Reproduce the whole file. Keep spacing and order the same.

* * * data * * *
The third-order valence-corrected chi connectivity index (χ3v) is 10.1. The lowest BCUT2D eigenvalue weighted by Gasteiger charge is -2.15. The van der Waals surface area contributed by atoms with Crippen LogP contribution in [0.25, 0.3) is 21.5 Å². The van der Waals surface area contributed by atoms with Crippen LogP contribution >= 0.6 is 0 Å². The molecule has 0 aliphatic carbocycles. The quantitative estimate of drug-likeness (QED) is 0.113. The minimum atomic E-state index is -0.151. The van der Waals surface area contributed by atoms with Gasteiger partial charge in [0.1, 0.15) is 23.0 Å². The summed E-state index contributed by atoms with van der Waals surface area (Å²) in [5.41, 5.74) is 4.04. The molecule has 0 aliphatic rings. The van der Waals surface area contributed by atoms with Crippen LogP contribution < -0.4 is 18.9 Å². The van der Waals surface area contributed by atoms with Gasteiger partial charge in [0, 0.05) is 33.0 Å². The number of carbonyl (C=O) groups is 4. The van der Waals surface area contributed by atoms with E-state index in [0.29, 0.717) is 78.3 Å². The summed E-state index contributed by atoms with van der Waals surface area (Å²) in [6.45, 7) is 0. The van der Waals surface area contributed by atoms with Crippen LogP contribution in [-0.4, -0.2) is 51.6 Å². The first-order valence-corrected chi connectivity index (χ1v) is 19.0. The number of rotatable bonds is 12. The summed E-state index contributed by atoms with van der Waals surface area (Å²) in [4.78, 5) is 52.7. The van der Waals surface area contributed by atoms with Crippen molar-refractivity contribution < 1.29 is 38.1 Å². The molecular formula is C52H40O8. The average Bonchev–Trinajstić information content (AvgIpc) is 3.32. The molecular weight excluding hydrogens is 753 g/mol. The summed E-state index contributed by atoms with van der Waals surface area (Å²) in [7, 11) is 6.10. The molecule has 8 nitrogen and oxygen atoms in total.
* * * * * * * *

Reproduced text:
The third-order valence-corrected chi connectivity index (χ3v) is 10.1. The lowest BCUT2D eigenvalue weighted by Gasteiger charge is -2.15. The van der Waals surface area contributed by atoms with Crippen LogP contribution in [0.25, 0.3) is 21.5 Å². The van der Waals surface area contributed by atoms with Crippen LogP contribution >= 0.6 is 0 Å². The molecule has 0 aliphatic carbocycles. The quantitative estimate of drug-likeness (QED) is 0.113. The minimum atomic E-state index is -0.151. The van der Waals surface area contributed by atoms with Gasteiger partial charge in [0.1, 0.15) is 23.0 Å². The summed E-state index contributed by atoms with van der Waals surface area (Å²) in [5.41, 5.74) is 4.04. The molecule has 0 aliphatic rings. The van der Waals surface area contributed by atoms with Crippen LogP contribution < -0.4 is 18.9 Å². The van der Waals surface area contributed by atoms with Gasteiger partial charge in [0, 0.05) is 33.0 Å². The number of carbonyl (C=O) groups is 4. The van der Waals surface area contributed by atoms with E-state index in [0.29, 0.717) is 78.3 Å². The summed E-state index contributed by atoms with van der Waals surface area (Å²) in [6.45, 7) is 0. The van der Waals surface area contributed by atoms with Crippen LogP contribution in [-0.4, -0.2) is 51.6 Å². The first-order valence-corrected chi connectivity index (χ1v) is 19.0. The number of rotatable bonds is 12. The summed E-state index contributed by atoms with van der Waals surface area (Å²) in [4.78, 5) is 52.7. The van der Waals surface area contributed by atoms with Crippen molar-refractivity contribution < 1.29 is 38.1 Å². The molecular formula is C52H40O8. The average Bonchev–Trinajstić information content (AvgIpc) is 3.32. The molecular weight excluding hydrogens is 753 g/mol. The summed E-state index contributed by atoms with van der Waals surface area (Å²) in [7, 11) is 6.10. The molecule has 8 nitrogen and oxygen atoms in total.